Anyway, in some respects, the debate about "literary merit" and what's "good" and what's "trash" seem ridiculous to me. Defoe was trash when he wrote. Shakespeare was a hack. Who is to say we're not going to be studying King and Roberts in 400 years.

  3. The idea that women exert 'enormous power over men' is at the heart of Victorian chivalrous ideals

    I'm sure I must have already commented on this when you first blogged about it, Laura. :) IMO, the big difference between Victorian chivalry and gender relations in romance today, is that in Victorian chivalry the woman is passive (she's tied naked to a tree to wait for the knight in shining armour to slay the dragon) and she only exists for man; her goodness shall heal him, redeem him, while her vulnerability and passivity allow him to display his might. Victorian chivalry was indeed primarily used to emphasise traditional genderroles.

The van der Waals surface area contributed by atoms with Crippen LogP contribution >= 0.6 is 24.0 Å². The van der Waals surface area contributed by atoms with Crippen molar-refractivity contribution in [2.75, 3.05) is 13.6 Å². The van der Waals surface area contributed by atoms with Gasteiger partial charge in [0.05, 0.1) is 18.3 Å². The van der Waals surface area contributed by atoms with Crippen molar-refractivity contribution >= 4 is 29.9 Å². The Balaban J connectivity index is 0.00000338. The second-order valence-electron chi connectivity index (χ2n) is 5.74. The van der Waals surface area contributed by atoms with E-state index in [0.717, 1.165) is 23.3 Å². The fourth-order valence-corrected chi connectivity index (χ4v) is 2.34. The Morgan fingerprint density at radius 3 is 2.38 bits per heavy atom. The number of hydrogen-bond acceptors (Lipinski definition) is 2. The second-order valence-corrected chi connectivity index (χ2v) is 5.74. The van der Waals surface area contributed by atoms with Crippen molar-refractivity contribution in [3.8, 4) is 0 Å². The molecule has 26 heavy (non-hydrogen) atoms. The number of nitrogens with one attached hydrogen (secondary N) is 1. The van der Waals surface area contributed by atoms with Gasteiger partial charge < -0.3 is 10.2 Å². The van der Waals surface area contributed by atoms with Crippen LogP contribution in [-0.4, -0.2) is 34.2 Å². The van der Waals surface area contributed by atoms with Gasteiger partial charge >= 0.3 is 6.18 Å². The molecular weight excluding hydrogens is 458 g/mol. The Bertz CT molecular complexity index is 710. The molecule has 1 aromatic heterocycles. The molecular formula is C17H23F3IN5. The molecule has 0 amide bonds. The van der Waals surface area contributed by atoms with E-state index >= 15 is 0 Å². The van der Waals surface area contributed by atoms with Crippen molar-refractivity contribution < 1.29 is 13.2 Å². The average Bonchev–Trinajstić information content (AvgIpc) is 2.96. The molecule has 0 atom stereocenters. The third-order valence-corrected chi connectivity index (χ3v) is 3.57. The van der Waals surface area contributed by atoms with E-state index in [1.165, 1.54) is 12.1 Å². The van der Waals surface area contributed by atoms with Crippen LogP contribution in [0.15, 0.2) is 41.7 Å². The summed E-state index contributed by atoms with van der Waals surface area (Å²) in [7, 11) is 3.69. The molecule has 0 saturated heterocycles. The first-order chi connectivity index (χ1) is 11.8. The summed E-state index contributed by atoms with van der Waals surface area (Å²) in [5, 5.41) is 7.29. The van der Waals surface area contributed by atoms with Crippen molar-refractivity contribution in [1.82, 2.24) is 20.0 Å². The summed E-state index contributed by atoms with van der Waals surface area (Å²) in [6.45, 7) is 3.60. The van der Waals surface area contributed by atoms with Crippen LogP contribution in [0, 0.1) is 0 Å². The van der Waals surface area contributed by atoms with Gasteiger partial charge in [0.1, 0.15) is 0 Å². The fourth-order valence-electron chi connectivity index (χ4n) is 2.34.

In romance, by contrast, the heroine becomes active and, as Penelope Williamson points out in her article in Dangerous Men and Adventurous Women, she is often given the same characteristics as the hero. A nice example of this can be found in Gaelen Foley's Lady of Desire: when the heroine first meets the hero, he is described as a lion (with the heroine in a situation of powerlessness). By the end of the book, it is the heroine who saves the hero and while doing so, she stands on the roof of a building -- looking like a lioness.

  4. Yes, you certainly did comment on this last time we discussed Victorian chivalry, Sandra, and it was very interesting.